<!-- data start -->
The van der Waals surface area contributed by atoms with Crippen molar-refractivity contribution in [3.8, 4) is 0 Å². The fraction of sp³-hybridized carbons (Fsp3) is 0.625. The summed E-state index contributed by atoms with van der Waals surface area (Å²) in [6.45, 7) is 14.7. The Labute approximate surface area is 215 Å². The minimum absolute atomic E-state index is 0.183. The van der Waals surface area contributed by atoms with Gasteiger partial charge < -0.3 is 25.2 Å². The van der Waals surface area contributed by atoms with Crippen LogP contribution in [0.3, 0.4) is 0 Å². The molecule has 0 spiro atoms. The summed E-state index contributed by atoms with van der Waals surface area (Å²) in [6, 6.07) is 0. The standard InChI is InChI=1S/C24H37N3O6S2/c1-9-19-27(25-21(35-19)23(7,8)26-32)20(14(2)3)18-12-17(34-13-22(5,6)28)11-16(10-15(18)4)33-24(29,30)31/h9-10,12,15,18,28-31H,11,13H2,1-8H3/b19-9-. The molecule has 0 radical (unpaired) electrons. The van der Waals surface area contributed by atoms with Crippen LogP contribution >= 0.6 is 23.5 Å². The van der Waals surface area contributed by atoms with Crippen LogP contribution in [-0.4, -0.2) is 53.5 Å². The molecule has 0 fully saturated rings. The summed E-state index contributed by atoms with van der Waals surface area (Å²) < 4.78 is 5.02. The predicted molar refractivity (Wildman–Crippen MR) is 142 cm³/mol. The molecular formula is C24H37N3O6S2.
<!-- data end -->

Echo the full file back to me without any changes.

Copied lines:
The van der Waals surface area contributed by atoms with Crippen molar-refractivity contribution in [3.8, 4) is 0 Å². The fraction of sp³-hybridized carbons (Fsp3) is 0.625. The summed E-state index contributed by atoms with van der Waals surface area (Å²) in [6.45, 7) is 14.7. The Labute approximate surface area is 215 Å². The minimum absolute atomic E-state index is 0.183. The van der Waals surface area contributed by atoms with Gasteiger partial charge < -0.3 is 25.2 Å². The van der Waals surface area contributed by atoms with Crippen LogP contribution in [0.3, 0.4) is 0 Å². The molecule has 0 spiro atoms. The summed E-state index contributed by atoms with van der Waals surface area (Å²) in [6, 6.07) is 0. The standard InChI is InChI=1S/C24H37N3O6S2/c1-9-19-27(25-21(35-19)23(7,8)26-32)20(14(2)3)18-12-17(34-13-22(5,6)28)11-16(10-15(18)4)33-24(29,30)31/h9-10,12,15,18,28-31H,11,13H2,1-8H3/b19-9-. The molecule has 0 radical (unpaired) electrons. The van der Waals surface area contributed by atoms with Crippen LogP contribution >= 0.6 is 23.5 Å². The van der Waals surface area contributed by atoms with Crippen LogP contribution in [-0.4, -0.2) is 53.5 Å². The molecule has 0 fully saturated rings. The summed E-state index contributed by atoms with van der Waals surface area (Å²) < 4.78 is 5.02. The predicted molar refractivity (Wildman–Crippen MR) is 142 cm³/mol. The molecular formula is C24H37N3O6S2.